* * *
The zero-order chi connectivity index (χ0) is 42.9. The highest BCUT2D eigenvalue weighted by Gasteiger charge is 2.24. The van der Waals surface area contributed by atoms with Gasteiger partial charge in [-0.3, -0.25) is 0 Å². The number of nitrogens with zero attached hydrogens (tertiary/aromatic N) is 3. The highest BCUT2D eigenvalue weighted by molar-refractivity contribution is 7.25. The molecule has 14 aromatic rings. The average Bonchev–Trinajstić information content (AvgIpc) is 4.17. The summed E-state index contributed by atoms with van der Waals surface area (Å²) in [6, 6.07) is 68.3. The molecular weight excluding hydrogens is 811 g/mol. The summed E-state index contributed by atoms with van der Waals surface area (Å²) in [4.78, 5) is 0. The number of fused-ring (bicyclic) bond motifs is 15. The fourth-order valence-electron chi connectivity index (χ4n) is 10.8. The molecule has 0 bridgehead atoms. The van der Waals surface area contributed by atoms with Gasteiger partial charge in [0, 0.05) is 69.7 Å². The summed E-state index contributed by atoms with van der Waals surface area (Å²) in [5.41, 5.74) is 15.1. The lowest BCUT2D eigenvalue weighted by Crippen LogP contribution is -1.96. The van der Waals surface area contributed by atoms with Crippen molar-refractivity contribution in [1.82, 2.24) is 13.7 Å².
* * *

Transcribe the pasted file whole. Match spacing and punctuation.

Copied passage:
The zero-order chi connectivity index (χ0) is 42.9. The highest BCUT2D eigenvalue weighted by Gasteiger charge is 2.24. The van der Waals surface area contributed by atoms with Gasteiger partial charge in [-0.3, -0.25) is 0 Å². The number of nitrogens with zero attached hydrogens (tertiary/aromatic N) is 3. The highest BCUT2D eigenvalue weighted by molar-refractivity contribution is 7.25. The molecule has 14 aromatic rings. The average Bonchev–Trinajstić information content (AvgIpc) is 4.17. The summed E-state index contributed by atoms with van der Waals surface area (Å²) in [6, 6.07) is 68.3. The molecular weight excluding hydrogens is 811 g/mol. The summed E-state index contributed by atoms with van der Waals surface area (Å²) in [4.78, 5) is 0. The number of fused-ring (bicyclic) bond motifs is 15. The fourth-order valence-electron chi connectivity index (χ4n) is 10.8. The molecule has 0 bridgehead atoms. The van der Waals surface area contributed by atoms with Gasteiger partial charge in [0, 0.05) is 69.7 Å². The summed E-state index contributed by atoms with van der Waals surface area (Å²) in [5.41, 5.74) is 15.1. The lowest BCUT2D eigenvalue weighted by Crippen LogP contribution is -1.96. The van der Waals surface area contributed by atoms with Crippen molar-refractivity contribution in [1.82, 2.24) is 13.7 Å².